A Strong Company Positioning Starts with Reading Your Competitors’ Tea Leaves
Guest post by Jeanne Tiscareno, Chase Marketing Company
What sets your company apart? This question bedevils many businesses because precious little difference may stand between you and your top competitors. This vagueness of distinction is compounded by the fact that many companies create marketing materials with little consideration for what their competition is saying.
The result for your customers is a stream of marketing content so generic and vapid that it barely moves the needle in their perception or attention.
To differentiate yourself in customers’ minds, you need to know where you stand among your competitors so you can stake a claim for your own space.
A good starting point is to develop a strong positioning statement that isn’t overly broad, but lands in the sweet spot where you can defend your position. According to renowned marketers Al Reis and Jack Trout, positioning is “an organizing system for finding a window in the customer’s mind.” It helps you talk about your company in a way that can be defended and forms the foundation for building your market over time.
As you begin defining your company position, take the time to “read the tea leaves” of your competition. Study their websites, marketing collateral, and analyst reports in which they appear. You’re looking to determine precisely what you offer that others may not. Here are some areas to consider:
Are you aiming for the same customers?
Learn who they are going after—which demographics or industry segments, which specific geographies or company sizes. You can find this information most easily from case studies on their website or from web pages dedicated to talking to their audiences. You may need to read a dozen case studies and look at their materials closely to unearth their core markets. Keep in mind that current target customers often spring from prior businesses success. For example, a company that has a large service business for utility companies may target utilities first in building a market for new products or services.
How your do competitors position themselves?
A company’s copy headlines, “about us” web page, and press release boilerplate text can give you a keen sense of how they define themselves and what they want to be known for in the market. Look for how they position their expertise, the business category they believe they are in, and what value they say they bring to the customer. Do they focus on a particular industry, or do they position themselves across all of them?
For instance, below is a sample mark-up of “about us” text that underlines the main value they are conveying to customers:
Company A is a global provider of technology that transforms how companies design, manufacture, operate, and service the “things” in the Internet of Things (IoT). With more than $1 billion in revenue and 6,000 employees worldwide, Company A is one of the largest software companies based in Illinois. In 1990 Company A revolutionized digital 3D design, and in 1998 were first to market with Internet-based product lifecycle management. Today, Company A enables global manufacturers and an ecosystem of partners and developers to drive innovation related to such promising technologies as the IoT and Augmented Reality.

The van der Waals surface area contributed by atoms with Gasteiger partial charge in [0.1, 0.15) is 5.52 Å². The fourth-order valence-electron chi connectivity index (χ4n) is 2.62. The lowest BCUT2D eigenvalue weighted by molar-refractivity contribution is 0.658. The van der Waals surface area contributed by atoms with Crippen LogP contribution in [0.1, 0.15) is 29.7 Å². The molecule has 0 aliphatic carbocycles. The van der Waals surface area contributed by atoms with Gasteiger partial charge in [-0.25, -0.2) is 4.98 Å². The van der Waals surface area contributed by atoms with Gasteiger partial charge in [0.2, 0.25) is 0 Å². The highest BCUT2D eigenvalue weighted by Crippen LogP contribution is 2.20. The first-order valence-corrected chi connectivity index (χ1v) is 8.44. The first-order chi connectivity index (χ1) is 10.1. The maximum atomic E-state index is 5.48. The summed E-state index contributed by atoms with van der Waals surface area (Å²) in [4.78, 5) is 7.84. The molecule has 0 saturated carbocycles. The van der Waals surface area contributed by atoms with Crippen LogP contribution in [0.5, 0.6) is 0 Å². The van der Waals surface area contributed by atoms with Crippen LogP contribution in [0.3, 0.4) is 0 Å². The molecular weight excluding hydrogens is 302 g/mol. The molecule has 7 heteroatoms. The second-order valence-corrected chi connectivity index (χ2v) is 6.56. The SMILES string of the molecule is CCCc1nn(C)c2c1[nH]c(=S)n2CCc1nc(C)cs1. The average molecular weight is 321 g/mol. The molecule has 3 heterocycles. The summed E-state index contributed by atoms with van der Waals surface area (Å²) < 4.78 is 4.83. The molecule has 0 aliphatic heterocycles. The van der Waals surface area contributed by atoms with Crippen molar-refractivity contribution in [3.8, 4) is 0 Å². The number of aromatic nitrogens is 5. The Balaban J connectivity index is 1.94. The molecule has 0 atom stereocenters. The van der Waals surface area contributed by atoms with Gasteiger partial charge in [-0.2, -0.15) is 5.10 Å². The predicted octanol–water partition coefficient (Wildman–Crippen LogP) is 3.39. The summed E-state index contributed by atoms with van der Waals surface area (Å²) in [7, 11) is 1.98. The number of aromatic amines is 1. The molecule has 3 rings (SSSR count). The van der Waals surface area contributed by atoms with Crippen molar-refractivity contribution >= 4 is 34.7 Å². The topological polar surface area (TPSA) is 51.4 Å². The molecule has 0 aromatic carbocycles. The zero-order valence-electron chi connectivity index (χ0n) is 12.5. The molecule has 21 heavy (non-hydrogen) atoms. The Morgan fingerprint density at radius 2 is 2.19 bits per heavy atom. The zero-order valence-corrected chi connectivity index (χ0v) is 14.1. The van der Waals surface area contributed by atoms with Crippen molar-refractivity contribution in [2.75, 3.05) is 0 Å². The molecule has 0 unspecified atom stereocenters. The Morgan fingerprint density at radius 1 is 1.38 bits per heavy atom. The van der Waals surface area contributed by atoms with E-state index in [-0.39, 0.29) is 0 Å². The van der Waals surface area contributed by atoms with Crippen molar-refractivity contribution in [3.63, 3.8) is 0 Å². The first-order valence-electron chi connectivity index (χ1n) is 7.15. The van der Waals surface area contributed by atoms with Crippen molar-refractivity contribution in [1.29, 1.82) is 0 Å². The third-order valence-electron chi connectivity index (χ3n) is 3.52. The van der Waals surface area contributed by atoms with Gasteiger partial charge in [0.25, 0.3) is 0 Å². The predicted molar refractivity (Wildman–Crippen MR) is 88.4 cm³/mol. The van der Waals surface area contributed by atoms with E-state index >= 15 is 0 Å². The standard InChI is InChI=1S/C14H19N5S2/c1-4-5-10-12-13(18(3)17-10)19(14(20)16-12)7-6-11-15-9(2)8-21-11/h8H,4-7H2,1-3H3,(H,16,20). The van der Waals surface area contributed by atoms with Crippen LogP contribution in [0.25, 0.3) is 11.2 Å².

What are your competitors’ points of differentiation?
Delve into their websites and marketing materials to learn what makes them sound different from (or the same as) everyone else. Tease out how they believe they stand out in the marketplace. Examine how they communicate their value to the customer and what substantiating evidence they offer.
For example, many companies believe their vision, leadership, and ability to execute make them different. This may indeed be valid if their founder is well known and had previously successfully grown a public company. However, what about this differentiation makes it a reason for customers to choose this company over yours?
Many companies may claim that they will save dollars, improve operations, or improve customer engagement. Even if you help do the same, what makes your competitors’ approach different from what you do?
How do competitors describe their products?
Understanding the basics about the products they sell enables you to compare your offerings and isolate key features and benefits that might be unique to you. Analyst reports from Gartner, Forester, and the like can be very useful here. They will help you determine if you compete head-to-head, and if there are additional companies to study that are not yet on your radar.
How do your competitors tell their story?
“Story” encapsulates what you and your competitors want to be known for. What big idea do your competitors use to market their solution? Gather all the headlines from their website and see how (and whether) they hang together. Examine the words they use to build trust in their brand. Do they tie everything to a larger, broader, visionary message? Is that larger message compelling?
For example, if your company does one thing well for all kinds of customers, but is playing against a larger, “we do everything” competitor for the same customers, you could carve out a particular segment and present yourself to them as more plucky and responsive than the big boys. Tying this to a high-level, cross-audience promise of how you help change their world sets you up for more precise differentiation to every audience you ultimately attempt to reach.
It will take more than three cups of tea
Is all this background research a lot of work? Yes, it is. But as you dig into what competitors actually say and how they say it, you will inevitably expose—and be able to articulate—what makes you unique and of value to your customers among a host of “me too” rivals.
Have additional questions? Send me a message on LinkedIn and I’d be happy to follow up.